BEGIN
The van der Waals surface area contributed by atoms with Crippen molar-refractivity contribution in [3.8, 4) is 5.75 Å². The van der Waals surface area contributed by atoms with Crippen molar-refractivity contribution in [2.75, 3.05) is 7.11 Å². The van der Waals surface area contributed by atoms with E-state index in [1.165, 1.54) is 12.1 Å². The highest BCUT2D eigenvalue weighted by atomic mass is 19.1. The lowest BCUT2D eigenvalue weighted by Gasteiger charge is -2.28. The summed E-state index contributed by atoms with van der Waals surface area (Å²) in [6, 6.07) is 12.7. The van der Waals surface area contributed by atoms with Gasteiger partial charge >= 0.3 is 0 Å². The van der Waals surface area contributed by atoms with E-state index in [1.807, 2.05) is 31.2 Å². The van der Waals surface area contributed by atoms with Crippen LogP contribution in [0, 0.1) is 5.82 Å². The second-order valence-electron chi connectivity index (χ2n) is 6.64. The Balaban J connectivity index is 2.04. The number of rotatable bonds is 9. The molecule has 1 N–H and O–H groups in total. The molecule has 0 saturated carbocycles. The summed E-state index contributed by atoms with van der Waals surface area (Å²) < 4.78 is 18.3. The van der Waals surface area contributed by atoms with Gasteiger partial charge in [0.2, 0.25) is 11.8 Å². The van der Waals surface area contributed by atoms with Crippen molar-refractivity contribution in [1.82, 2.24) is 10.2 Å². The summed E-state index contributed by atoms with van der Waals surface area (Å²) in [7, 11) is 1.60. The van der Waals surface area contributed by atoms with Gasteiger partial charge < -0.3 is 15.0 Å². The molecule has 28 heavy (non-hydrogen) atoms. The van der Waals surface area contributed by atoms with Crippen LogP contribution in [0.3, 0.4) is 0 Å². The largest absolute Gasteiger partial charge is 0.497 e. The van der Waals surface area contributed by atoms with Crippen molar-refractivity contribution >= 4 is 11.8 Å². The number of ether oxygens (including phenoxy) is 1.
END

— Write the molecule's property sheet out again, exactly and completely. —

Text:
The van der Waals surface area contributed by atoms with Crippen molar-refractivity contribution in [3.8, 4) is 5.75 Å². The van der Waals surface area contributed by atoms with Crippen molar-refractivity contribution in [2.75, 3.05) is 7.11 Å². The van der Waals surface area contributed by atoms with E-state index in [1.165, 1.54) is 12.1 Å². The highest BCUT2D eigenvalue weighted by atomic mass is 19.1. The lowest BCUT2D eigenvalue weighted by Gasteiger charge is -2.28. The summed E-state index contributed by atoms with van der Waals surface area (Å²) in [6, 6.07) is 12.7. The van der Waals surface area contributed by atoms with Gasteiger partial charge >= 0.3 is 0 Å². The van der Waals surface area contributed by atoms with E-state index in [1.807, 2.05) is 31.2 Å². The van der Waals surface area contributed by atoms with Crippen LogP contribution in [0, 0.1) is 5.82 Å². The second-order valence-electron chi connectivity index (χ2n) is 6.64. The Balaban J connectivity index is 2.04. The number of rotatable bonds is 9. The molecule has 1 N–H and O–H groups in total. The molecule has 0 saturated carbocycles. The summed E-state index contributed by atoms with van der Waals surface area (Å²) < 4.78 is 18.3. The van der Waals surface area contributed by atoms with Gasteiger partial charge in [0.2, 0.25) is 11.8 Å². The van der Waals surface area contributed by atoms with Crippen molar-refractivity contribution in [1.82, 2.24) is 10.2 Å². The summed E-state index contributed by atoms with van der Waals surface area (Å²) in [7, 11) is 1.60. The van der Waals surface area contributed by atoms with Gasteiger partial charge < -0.3 is 15.0 Å². The molecule has 28 heavy (non-hydrogen) atoms. The van der Waals surface area contributed by atoms with Crippen LogP contribution in [0.3, 0.4) is 0 Å². The largest absolute Gasteiger partial charge is 0.497 e. The van der Waals surface area contributed by atoms with Crippen molar-refractivity contribution >= 4 is 11.8 Å². The number of ether oxygens (including phenoxy) is 1.